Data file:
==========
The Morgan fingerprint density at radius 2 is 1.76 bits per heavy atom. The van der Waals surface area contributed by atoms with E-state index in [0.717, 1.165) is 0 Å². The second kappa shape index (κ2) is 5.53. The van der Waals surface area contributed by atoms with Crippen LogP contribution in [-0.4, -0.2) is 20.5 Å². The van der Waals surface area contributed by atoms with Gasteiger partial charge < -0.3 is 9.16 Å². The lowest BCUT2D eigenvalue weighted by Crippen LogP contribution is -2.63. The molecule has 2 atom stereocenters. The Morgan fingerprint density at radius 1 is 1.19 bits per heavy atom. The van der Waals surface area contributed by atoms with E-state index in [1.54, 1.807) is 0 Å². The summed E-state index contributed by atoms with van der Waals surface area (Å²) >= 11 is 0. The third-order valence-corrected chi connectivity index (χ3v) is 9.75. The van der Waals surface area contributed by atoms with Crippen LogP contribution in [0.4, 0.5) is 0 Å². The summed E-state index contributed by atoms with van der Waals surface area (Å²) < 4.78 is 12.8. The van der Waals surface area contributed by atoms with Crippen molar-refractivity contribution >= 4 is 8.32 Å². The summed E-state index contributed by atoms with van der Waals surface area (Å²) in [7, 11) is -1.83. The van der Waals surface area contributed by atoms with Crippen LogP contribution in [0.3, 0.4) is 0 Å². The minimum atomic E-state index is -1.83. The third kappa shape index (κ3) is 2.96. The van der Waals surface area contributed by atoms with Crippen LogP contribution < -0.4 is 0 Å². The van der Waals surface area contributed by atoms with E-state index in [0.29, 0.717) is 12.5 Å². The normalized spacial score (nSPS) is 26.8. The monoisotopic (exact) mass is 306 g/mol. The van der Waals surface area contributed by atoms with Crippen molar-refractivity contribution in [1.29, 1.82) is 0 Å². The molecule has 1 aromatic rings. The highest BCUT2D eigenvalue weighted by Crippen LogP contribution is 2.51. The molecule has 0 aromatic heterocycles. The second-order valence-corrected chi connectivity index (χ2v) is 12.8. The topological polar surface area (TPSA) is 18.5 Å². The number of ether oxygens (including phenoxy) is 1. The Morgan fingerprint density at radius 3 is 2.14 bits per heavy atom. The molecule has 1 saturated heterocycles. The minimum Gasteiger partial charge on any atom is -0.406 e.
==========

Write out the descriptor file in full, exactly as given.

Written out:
The Morgan fingerprint density at radius 2 is 1.76 bits per heavy atom. The van der Waals surface area contributed by atoms with E-state index in [0.717, 1.165) is 0 Å². The second kappa shape index (κ2) is 5.53. The van der Waals surface area contributed by atoms with Crippen LogP contribution in [-0.4, -0.2) is 20.5 Å². The van der Waals surface area contributed by atoms with Gasteiger partial charge < -0.3 is 9.16 Å². The lowest BCUT2D eigenvalue weighted by Crippen LogP contribution is -2.63. The molecule has 2 atom stereocenters. The Morgan fingerprint density at radius 1 is 1.19 bits per heavy atom. The van der Waals surface area contributed by atoms with E-state index in [1.54, 1.807) is 0 Å². The summed E-state index contributed by atoms with van der Waals surface area (Å²) >= 11 is 0. The third-order valence-corrected chi connectivity index (χ3v) is 9.75. The van der Waals surface area contributed by atoms with Crippen LogP contribution in [0.4, 0.5) is 0 Å². The summed E-state index contributed by atoms with van der Waals surface area (Å²) < 4.78 is 12.8. The van der Waals surface area contributed by atoms with Crippen molar-refractivity contribution >= 4 is 8.32 Å². The summed E-state index contributed by atoms with van der Waals surface area (Å²) in [7, 11) is -1.83. The van der Waals surface area contributed by atoms with Crippen LogP contribution in [0.3, 0.4) is 0 Å². The minimum atomic E-state index is -1.83. The third kappa shape index (κ3) is 2.96. The van der Waals surface area contributed by atoms with Crippen LogP contribution < -0.4 is 0 Å². The van der Waals surface area contributed by atoms with E-state index in [0.29, 0.717) is 12.5 Å². The normalized spacial score (nSPS) is 26.8. The monoisotopic (exact) mass is 306 g/mol. The van der Waals surface area contributed by atoms with Crippen molar-refractivity contribution in [1.29, 1.82) is 0 Å². The molecule has 1 aromatic rings. The highest BCUT2D eigenvalue weighted by Crippen LogP contribution is 2.51. The molecule has 0 aromatic heterocycles. The second-order valence-corrected chi connectivity index (χ2v) is 12.8. The topological polar surface area (TPSA) is 18.5 Å². The number of ether oxygens (including phenoxy) is 1. The Morgan fingerprint density at radius 3 is 2.14 bits per heavy atom. The molecule has 1 saturated heterocycles. The minimum Gasteiger partial charge on any atom is -0.406 e.